No Runny Eggs

The repository of one hard-boiled egg from the south suburbs of Milwaukee, Wisconsin (and the occassional guest-blogger). The ramblings within may or may not offend, shock and awe you, but they are what I (or my guest-bloggers) think.

Wednesday Hot Read – Warner Todd Huston’s “Illinois Shows Limitations of Tea Party Movement”

by @ 12:39 on February 3, 2010. Tags:
Filed under Politics, Politics - National, Tea Party Movement.

Warner Todd Huston has some lessons for the Tea Party movements in the wake of yesterday’s elections in Illinois:

Let’s take the race for Senate in Illinois as exhibit “A.” Of course the good old boys in the state party went with Mark Kirk, the center left candidate from a northern suburb of Chicago. He was the he-can-win candidate and the establishment choice. Not one Tea Party group, though, wants Kirk and for good reason — and I heartily concur with them, as it happens. So who was the “Tea Party candidate,” the one meant to beat out Kirk, the one backed by the newly found power of the Tea Party movement? There wasn’t one. There was three.

Sadly, the Tea Partiers in Illinois split their vote all up. Some Tea Party Groups went with Don Lowery and some went with Patrick Hughes. A few even went with John Arrington. Hughes, of course, was the only one that had even a remote chance as far as voter polls were concerned. Hughes at least registered in the polls, Lowery and Arrington barely showed up at all….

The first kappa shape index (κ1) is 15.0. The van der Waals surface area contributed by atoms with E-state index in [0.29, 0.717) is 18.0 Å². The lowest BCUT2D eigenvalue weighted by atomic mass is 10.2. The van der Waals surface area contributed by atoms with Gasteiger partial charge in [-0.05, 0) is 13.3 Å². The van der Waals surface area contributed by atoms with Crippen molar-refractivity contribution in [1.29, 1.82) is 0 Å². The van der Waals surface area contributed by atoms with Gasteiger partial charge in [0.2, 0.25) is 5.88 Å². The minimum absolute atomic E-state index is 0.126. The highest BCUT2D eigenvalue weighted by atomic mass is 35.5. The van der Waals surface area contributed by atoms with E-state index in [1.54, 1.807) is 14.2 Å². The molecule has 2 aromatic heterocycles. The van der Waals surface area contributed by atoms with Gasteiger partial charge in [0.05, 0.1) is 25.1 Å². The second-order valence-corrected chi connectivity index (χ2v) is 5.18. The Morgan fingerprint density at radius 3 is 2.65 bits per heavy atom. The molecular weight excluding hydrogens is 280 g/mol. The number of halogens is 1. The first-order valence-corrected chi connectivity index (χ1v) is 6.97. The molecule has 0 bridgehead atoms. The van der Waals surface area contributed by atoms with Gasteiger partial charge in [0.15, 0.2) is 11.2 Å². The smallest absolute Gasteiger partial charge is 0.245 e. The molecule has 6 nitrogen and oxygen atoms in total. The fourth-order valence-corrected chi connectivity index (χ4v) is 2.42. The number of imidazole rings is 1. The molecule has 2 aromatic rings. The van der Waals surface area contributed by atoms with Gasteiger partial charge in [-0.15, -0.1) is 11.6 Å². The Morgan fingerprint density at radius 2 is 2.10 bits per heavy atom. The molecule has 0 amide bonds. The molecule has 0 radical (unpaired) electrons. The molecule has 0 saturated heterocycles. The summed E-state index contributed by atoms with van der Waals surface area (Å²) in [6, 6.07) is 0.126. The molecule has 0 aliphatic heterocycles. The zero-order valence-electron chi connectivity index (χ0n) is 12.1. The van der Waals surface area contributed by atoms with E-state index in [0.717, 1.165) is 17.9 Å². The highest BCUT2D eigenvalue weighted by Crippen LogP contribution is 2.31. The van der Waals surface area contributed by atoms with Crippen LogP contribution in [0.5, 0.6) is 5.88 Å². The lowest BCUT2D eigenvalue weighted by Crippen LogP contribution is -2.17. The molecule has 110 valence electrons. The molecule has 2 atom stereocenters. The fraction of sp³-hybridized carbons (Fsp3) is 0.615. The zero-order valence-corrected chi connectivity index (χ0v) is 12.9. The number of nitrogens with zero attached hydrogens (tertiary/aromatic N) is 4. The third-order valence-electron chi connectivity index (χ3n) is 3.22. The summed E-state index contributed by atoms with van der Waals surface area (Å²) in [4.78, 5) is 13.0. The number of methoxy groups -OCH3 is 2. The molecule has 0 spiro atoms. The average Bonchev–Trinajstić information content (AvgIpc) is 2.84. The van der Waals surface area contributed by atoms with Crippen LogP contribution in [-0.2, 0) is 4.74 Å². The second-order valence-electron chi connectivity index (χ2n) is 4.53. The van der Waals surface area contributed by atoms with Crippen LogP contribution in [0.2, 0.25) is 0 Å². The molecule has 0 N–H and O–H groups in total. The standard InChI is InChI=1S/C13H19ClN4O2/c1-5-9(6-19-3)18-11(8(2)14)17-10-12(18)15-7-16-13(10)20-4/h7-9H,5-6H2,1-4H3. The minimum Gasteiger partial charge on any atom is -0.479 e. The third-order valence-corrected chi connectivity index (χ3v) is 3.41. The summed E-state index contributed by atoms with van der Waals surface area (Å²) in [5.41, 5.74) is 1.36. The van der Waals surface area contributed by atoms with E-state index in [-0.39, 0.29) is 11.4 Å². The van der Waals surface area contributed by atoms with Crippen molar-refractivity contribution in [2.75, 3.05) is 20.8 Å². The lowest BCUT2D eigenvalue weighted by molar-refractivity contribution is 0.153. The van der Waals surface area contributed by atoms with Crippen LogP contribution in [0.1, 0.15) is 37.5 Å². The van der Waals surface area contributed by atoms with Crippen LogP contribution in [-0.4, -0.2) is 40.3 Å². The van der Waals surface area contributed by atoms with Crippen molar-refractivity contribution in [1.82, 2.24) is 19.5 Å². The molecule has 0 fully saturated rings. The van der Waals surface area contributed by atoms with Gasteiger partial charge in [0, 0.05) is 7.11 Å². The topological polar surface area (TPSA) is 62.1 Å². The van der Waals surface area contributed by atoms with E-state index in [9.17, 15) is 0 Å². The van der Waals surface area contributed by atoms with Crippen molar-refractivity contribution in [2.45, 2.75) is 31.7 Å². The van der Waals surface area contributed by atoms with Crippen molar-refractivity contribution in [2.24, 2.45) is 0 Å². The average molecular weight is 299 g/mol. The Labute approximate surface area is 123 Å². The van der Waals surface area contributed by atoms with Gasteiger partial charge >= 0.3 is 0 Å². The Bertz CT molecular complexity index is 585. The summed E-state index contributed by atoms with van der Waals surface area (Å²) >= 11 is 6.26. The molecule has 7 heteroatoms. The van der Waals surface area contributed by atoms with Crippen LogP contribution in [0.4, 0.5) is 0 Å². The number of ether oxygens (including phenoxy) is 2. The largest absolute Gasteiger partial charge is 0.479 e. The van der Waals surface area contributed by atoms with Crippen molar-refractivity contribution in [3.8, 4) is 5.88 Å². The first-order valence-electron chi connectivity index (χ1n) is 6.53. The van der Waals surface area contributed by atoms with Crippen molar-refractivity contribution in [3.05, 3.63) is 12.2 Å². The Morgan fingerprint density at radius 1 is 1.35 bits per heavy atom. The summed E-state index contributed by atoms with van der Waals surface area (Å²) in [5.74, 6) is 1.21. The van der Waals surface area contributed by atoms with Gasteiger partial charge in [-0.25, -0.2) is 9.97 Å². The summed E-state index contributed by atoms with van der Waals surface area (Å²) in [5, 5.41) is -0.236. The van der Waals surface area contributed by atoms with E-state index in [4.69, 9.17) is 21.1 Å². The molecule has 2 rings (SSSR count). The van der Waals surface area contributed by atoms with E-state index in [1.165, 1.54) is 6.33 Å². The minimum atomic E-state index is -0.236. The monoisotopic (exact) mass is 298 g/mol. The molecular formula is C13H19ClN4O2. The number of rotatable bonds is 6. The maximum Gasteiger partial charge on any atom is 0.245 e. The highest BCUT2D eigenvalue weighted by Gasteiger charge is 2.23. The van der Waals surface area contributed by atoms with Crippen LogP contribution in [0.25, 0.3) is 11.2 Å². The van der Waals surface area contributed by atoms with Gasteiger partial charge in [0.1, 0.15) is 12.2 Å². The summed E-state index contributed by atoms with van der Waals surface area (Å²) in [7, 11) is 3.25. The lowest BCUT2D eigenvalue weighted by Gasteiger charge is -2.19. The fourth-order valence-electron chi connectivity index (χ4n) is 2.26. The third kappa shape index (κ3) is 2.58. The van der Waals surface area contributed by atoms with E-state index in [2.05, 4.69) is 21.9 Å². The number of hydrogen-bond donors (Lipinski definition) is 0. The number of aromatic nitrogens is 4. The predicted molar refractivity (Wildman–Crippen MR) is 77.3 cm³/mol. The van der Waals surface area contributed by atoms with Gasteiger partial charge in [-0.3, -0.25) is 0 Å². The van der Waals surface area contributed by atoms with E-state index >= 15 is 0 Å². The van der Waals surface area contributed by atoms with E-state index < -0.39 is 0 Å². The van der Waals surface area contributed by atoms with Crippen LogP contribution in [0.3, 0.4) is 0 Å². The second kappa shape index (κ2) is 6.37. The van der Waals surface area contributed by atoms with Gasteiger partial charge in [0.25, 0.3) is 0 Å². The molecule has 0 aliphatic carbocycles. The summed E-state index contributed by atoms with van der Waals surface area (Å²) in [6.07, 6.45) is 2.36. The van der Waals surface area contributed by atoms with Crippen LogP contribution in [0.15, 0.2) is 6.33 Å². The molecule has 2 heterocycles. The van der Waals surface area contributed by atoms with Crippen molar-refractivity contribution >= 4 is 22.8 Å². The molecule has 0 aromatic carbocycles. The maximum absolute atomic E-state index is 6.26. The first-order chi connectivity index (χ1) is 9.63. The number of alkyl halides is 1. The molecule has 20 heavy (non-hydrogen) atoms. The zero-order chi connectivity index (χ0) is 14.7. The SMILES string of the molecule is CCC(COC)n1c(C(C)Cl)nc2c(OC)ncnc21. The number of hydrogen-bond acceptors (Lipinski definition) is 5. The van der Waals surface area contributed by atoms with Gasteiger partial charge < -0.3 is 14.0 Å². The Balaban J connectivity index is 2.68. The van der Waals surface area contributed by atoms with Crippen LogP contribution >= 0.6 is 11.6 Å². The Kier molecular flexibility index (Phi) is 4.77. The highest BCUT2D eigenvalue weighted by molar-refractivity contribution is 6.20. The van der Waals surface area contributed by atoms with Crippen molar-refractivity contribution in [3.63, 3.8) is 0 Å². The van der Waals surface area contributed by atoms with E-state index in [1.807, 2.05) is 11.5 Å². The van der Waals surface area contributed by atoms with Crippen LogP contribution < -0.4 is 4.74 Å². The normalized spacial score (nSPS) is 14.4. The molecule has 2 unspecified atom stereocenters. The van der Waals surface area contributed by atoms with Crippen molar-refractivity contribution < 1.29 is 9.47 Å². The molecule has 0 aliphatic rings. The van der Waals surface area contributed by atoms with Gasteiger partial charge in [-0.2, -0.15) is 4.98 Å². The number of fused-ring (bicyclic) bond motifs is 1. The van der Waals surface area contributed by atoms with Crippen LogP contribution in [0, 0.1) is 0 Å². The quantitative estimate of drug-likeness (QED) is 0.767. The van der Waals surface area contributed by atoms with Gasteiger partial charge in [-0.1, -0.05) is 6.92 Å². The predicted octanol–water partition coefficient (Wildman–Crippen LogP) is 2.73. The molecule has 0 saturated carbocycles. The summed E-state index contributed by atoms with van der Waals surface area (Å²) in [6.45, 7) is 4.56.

The sad fact is that the Illinois Tea Party groups didn’t spend any time organizing, polling each other, coordinating with each other. There was no effort from one Tea Party group to reach out to another one and work together. They all stayed in their own little area, met in their own little meetings, had their own little candidates forum, and made their own little decisions….

One thing is sure, if Tea Party groups want to become a political force for good, they have to coordinate farther out than their own towns and county. If they don’t they will risk making themselves irrelevant just as they did in the Senate race and Governor race in Illinois. That means organizing, whether they like it or not because organization wins elections. It’s just that simple.

The Tea Party folks certainly do not have to take on all the characteristics of the failed Party organizations they oppose. But they must get over this fear of organizing. If they don’t they will not be able to wield the power they might actually have behind them. Worse the parties that are a bit scared of them right now will surely find themselves able to ignore the Tea Parties if they ultimately find no threat from them.

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